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Where are they now? Bill Mildenhall

Billy Mildenhall played 77 games for the Saints during the 70s and early 80s.
Playing on Leigh Matthews was always pretty eventful.
Bill Mildenhall.

Born April 10, 1953
77 games, 17 goals
180cm
78.5kg


Billy Mildenhall was a dogged back pocket who played 77 games for St Kilda from 1974-82.

His best years were in 1976-77, when he played 40 out of a possible 44 games for the club as a reliable defender.

However, he is better known as the most capped and decorated basketball referee Australia has ever had.

Mildenhall began refereeing in 1979 and officiated in the 1992 Barcelona Olympics and the 2000 Sydney Olympics.

Now an AFL interchange steward, Mildenhall is also the secretary of the St Kilda past players association.

How did you get to St Kilda in the first place?
Well I barracked for St Kilda since my Mum first took me to a game when I was two years old. So I have followed St Kilda Football Club all my life and I even went to St Kilda Park Primary School which is opposite the old Fitzroy Street ground.

So I used to go to training every Tuesday and Thursday night and kick the ball back over the fence whenever they kicked it over. It was just my ultimate dream to play footy for the Saints and in those days we were able to do so.

I played at St Kilda City – where Peter Summers comes from. I went from there to the Under 19s and progressed from the 19s to the seniors.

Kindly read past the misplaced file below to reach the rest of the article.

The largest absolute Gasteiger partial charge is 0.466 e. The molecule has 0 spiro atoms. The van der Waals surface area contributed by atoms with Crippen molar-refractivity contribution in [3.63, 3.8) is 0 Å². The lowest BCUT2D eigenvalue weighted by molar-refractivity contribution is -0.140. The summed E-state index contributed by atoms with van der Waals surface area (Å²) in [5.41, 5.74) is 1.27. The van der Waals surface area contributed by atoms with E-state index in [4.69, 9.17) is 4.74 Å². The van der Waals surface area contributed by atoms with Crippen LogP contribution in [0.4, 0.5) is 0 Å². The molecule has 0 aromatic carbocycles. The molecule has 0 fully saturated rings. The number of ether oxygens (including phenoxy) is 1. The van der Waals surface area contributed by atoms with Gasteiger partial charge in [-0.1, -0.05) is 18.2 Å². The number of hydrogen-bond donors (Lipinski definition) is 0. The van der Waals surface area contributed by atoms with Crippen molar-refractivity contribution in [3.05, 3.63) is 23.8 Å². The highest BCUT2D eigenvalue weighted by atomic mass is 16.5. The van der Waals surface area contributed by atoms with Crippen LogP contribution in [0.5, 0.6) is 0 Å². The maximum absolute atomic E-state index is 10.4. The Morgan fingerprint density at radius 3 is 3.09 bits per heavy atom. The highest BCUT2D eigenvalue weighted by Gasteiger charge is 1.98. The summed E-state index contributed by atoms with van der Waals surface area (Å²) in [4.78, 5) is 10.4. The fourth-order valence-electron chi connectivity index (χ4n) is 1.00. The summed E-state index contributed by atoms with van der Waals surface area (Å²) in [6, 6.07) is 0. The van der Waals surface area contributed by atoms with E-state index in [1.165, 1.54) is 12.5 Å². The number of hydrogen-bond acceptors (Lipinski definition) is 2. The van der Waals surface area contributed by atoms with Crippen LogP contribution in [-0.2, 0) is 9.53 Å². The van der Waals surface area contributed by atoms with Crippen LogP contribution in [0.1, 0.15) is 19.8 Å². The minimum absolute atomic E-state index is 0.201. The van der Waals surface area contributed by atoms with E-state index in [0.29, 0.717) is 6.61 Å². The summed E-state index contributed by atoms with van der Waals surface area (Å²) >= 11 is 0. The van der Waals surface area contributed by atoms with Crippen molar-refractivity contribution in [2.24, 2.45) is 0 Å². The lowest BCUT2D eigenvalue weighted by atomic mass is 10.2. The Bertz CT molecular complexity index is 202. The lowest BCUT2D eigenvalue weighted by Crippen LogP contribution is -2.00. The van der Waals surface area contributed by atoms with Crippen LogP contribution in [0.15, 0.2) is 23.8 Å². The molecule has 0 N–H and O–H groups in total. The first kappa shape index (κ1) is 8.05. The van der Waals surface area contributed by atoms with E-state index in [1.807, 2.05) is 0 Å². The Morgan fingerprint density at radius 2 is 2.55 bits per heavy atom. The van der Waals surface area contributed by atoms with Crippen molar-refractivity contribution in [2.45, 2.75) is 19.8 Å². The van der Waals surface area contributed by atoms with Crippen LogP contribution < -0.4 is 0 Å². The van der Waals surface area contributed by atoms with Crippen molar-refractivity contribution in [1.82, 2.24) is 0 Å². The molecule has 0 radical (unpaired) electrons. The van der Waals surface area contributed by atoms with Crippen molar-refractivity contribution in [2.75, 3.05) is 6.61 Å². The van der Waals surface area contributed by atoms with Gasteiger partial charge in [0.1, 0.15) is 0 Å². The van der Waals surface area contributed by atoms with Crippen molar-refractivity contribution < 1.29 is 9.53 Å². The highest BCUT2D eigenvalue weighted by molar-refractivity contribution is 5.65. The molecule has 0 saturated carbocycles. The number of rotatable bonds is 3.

I still pay my membership every year and get my reserved seat. I don’t get to as many games as I probably would like to, but I still follow them. My family are all keen Saints supporters too.

I understand Mick Malthouse and you were competing for the same spot in the team?
Mick and I were best mates. We grew up playing together and I used to take him to training because I’d drive through the city and pick him up. We became really close friends but in essence we were vying for very similar positions.

We both played sort of back pocket, half-back-flank and occasionally in the midfield and we played for a couple of seasons together like that in the same team. Then out of the blue Richmond approached St Kilda and asked for one of us. So St Kilda said at the time ‘well, you can have Malthouse but we want to keep Mildenhall.’

There goes the story!